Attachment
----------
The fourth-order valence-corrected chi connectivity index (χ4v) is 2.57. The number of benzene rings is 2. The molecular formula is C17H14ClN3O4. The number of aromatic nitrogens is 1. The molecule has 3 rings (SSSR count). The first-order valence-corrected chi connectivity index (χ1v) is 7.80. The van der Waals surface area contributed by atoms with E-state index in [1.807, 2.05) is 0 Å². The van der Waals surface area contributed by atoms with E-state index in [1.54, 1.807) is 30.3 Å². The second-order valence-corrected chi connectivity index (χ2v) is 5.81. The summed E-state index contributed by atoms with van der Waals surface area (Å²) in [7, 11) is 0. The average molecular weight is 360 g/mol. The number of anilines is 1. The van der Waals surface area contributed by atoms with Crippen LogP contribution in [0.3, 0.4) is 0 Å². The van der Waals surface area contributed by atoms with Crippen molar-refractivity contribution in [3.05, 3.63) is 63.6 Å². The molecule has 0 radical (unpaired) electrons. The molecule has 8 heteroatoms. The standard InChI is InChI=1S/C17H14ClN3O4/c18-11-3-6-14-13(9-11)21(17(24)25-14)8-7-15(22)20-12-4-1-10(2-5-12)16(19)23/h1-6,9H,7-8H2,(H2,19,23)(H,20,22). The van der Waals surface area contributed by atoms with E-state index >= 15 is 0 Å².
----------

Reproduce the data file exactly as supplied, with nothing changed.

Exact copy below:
The fourth-order valence-corrected chi connectivity index (χ4v) is 2.57. The number of benzene rings is 2. The molecular formula is C17H14ClN3O4. The number of aromatic nitrogens is 1. The molecule has 3 rings (SSSR count). The first-order valence-corrected chi connectivity index (χ1v) is 7.80. The van der Waals surface area contributed by atoms with E-state index in [1.807, 2.05) is 0 Å². The van der Waals surface area contributed by atoms with E-state index in [1.54, 1.807) is 30.3 Å². The second-order valence-corrected chi connectivity index (χ2v) is 5.81. The summed E-state index contributed by atoms with van der Waals surface area (Å²) in [7, 11) is 0. The average molecular weight is 360 g/mol. The number of anilines is 1. The van der Waals surface area contributed by atoms with Crippen LogP contribution in [0.3, 0.4) is 0 Å². The van der Waals surface area contributed by atoms with Crippen molar-refractivity contribution in [3.05, 3.63) is 63.6 Å². The molecule has 0 radical (unpaired) electrons. The molecule has 8 heteroatoms. The standard InChI is InChI=1S/C17H14ClN3O4/c18-11-3-6-14-13(9-11)21(17(24)25-14)8-7-15(22)20-12-4-1-10(2-5-12)16(19)23/h1-6,9H,7-8H2,(H2,19,23)(H,20,22). The van der Waals surface area contributed by atoms with E-state index >= 15 is 0 Å².